Allen Park Cabrini's Page All Baseball Stories

Baseball

Sombati hits milestone with Monarchs PHOTOS

  • Cabrini Coach Doug Sombati took over the Monarchs' varsity squad in 2009 and recently earned his 250th with the team. Photo courtesy of Doug Sombati
  • Cabrini Coach Doug Sombati took over the Monarchs' varsity squad in 2009 and recently earned his 250th with the team. Photo courtesy of Doug Sombati
  • Cabrini Coach Doug Sombati took over the Monarchs' varsity squad in 2009 and recently earned his 250th with the team. Photo courtesy of Doug Sombati
  • Cabrini Coach Doug Sombati took over the Monarchs' varsity squad in 2009 and recently earned his 250th with the team. Photo courtesy of Doug Sombati
  • Cabrini Coach Doug Sombati took over the Monarchs' varsity squad in 2009 and recently earned his 250th with the team. Photo courtesy of Doug Sombati
When his Allen Park Cabrini Monarchs defeated Romulus Summit Academy a couple weeks back, Doug Sombati casually walked out to the field to collect the baseball used to make the final out.

“My brother knew it was coming this year. When he saw me grab the baseball he kind of looked at me and said ‘that was no. 250, wasn’t it?’” Sombati said.

Sombati, 51, and his brother Jim Sombati, 53, have been coaching varsity baseball together since the mid-1990’s when Doug head coached at Southgate Aquinas. Jim was assistant coach, and Doug’s right-hand man.

Fast forward nearly 20 years later and the brothers hold those same respective titles, only now for Cabrini.

“He’s been through all of this with me,” Doug Sombati said. “We’re basically co-coaches.”

Doug and Jim were “co-coaches” as far back as the early 1980’s at Aquinas, when they managed the school’s junior varsity team.

In 1993, when Doug took over as head coach of the varsity team, Jim was away having a child and raising a family for the first couple years of Doug’s run. Doug went 134-115-1 during his time as head coach at Aquinas, from 1993-2000.

Jim wound up right next to Doug, assistant coaching in the dugout, for the better part of eight years, including in 1998 when the Sombati brothers led Aquinas to a Division 4 state championship.

When Aquinas closed in 2000, Doug stepped back from coaching to raise his family. This granted him the luxury of sitting back and waiting for what he deemed to be the perfect opportunity to pop up before diving head first back into coaching baseball.

“I live really close to Cabrini and I always preferred coaching at private schools,” Doug said. “Nothing against public schools, it’s just a little bit of a different type of setting. I kept a close eye on the Cabrini job until I got the opportunity to coach the 8th grade team in 2007 and 2008.”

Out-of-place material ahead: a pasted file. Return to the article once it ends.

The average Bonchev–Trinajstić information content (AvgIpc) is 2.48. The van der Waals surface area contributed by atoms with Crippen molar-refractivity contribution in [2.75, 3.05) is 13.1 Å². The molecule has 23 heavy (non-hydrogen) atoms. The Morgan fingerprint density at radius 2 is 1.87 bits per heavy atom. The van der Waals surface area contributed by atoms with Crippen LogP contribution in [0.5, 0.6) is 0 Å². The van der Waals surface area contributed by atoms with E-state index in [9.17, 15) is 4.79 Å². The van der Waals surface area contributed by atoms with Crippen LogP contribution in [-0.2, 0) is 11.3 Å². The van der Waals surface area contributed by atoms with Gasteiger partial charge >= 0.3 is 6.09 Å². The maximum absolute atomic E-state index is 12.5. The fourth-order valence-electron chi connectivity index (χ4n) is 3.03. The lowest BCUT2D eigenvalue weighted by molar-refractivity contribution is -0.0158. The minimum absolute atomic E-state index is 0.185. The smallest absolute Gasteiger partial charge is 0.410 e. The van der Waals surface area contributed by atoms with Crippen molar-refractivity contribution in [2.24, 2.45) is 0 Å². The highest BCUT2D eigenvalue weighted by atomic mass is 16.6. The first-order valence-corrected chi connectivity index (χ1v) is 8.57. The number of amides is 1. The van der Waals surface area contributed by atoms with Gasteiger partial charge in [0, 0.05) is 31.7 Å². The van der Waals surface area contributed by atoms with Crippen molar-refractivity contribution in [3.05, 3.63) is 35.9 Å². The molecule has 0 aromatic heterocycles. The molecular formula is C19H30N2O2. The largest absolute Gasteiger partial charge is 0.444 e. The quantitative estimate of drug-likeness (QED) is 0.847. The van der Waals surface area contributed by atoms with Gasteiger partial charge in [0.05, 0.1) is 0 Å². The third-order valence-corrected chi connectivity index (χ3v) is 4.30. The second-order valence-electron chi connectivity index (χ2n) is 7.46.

Doug took over the varsity team in 2009, with his brother, again, right by his side.

“We were always into sports growing up - we played everything – street hockey, baseball, football...,” Doug said. “We played slow-pitch softball too, but really wanted to stay involved in the coaching aspect of sports.”

The two have always held a close bond, which speaks to why they each believe they work so well together, to the point where they nearly finish each other’s sentences while coaching.

“Doug’s really my best friend,” Jim said. “We just think so much alike, it’s almost like a telepathic relationship, kind of. Coaching with him has been very enjoyable.”

When it comes to coaching style, neither brother would mince words as to what their roles in the dugout are and how they have been consistently perceived by their players.

“It’s basically good cop/bad cop,” Doug said, laughing. “He’s the disciplinarian. But we really compliment each other very well. I have my things I’m strong at and he has his things he’s strong at. We’re open about criticizing each other, critiquing each other and taking it in stride afterwards and moving on. We’ve been doing that since we were kids.”

Through the whole journey that is coaching high school athletics with your sibling, neither brother has lost sight of what matters most about the job; the kids.

“Having old players come back to tell us how much our coaching has meant to them means everything,” Jim said. “We’ve just been blessed. The outpouring of former players who want to come back and do alumni or want to give back to their school is really why Doug and I do what we do. It’s knowing our messages, above and beyond just what goes on on the field, resonate with the kids.”

Cabrini’s current batch of young baseball players own an 11-10 record under the Sombatis in 2014. Doug has since upped his win total to 254.

With no imminent plans to retire and with what Doug believes to be “a great group of players,” coming up from middle school and the JV ranks, his win total may just continue to climb.





Last Updated: 5/23/2014 3:02:38 PM EST

Promotions & Specials

See All